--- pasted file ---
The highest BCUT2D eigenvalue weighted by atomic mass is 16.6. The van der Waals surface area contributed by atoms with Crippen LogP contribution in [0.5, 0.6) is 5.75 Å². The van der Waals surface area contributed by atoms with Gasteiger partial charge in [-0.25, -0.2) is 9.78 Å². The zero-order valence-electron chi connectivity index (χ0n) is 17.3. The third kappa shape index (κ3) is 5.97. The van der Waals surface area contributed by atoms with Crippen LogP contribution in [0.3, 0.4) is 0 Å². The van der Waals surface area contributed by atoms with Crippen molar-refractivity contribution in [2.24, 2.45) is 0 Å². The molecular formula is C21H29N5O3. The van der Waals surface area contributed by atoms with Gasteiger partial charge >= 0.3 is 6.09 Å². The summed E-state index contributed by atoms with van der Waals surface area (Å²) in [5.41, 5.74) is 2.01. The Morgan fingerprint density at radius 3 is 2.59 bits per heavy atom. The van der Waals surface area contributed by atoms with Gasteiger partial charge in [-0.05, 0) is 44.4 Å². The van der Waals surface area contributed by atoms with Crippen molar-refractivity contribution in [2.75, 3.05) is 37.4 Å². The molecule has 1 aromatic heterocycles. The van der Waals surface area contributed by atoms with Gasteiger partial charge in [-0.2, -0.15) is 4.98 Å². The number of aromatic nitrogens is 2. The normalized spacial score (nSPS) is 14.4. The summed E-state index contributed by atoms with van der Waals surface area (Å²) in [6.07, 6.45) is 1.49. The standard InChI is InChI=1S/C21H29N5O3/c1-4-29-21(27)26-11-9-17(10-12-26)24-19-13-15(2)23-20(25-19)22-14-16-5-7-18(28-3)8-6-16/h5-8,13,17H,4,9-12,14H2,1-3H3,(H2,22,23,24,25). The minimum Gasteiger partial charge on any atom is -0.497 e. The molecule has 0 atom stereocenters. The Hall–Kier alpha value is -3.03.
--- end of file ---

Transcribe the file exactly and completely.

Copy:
The highest BCUT2D eigenvalue weighted by atomic mass is 16.6. The van der Waals surface area contributed by atoms with Crippen LogP contribution in [0.5, 0.6) is 5.75 Å². The van der Waals surface area contributed by atoms with Gasteiger partial charge in [-0.25, -0.2) is 9.78 Å². The zero-order valence-electron chi connectivity index (χ0n) is 17.3. The third kappa shape index (κ3) is 5.97. The van der Waals surface area contributed by atoms with Crippen LogP contribution in [0.3, 0.4) is 0 Å². The van der Waals surface area contributed by atoms with Crippen molar-refractivity contribution in [2.24, 2.45) is 0 Å². The molecular formula is C21H29N5O3. The van der Waals surface area contributed by atoms with Gasteiger partial charge >= 0.3 is 6.09 Å². The summed E-state index contributed by atoms with van der Waals surface area (Å²) in [5.41, 5.74) is 2.01. The Morgan fingerprint density at radius 3 is 2.59 bits per heavy atom. The van der Waals surface area contributed by atoms with Gasteiger partial charge in [-0.05, 0) is 44.4 Å². The van der Waals surface area contributed by atoms with Crippen molar-refractivity contribution in [2.75, 3.05) is 37.4 Å². The molecule has 1 aromatic heterocycles. The van der Waals surface area contributed by atoms with Gasteiger partial charge in [-0.2, -0.15) is 4.98 Å². The number of aromatic nitrogens is 2. The normalized spacial score (nSPS) is 14.4. The summed E-state index contributed by atoms with van der Waals surface area (Å²) in [6.07, 6.45) is 1.49. The standard InChI is InChI=1S/C21H29N5O3/c1-4-29-21(27)26-11-9-17(10-12-26)24-19-13-15(2)23-20(25-19)22-14-16-5-7-18(28-3)8-6-16/h5-8,13,17H,4,9-12,14H2,1-3H3,(H2,22,23,24,25). The minimum Gasteiger partial charge on any atom is -0.497 e. The molecule has 0 atom stereocenters. The Hall–Kier alpha value is -3.03.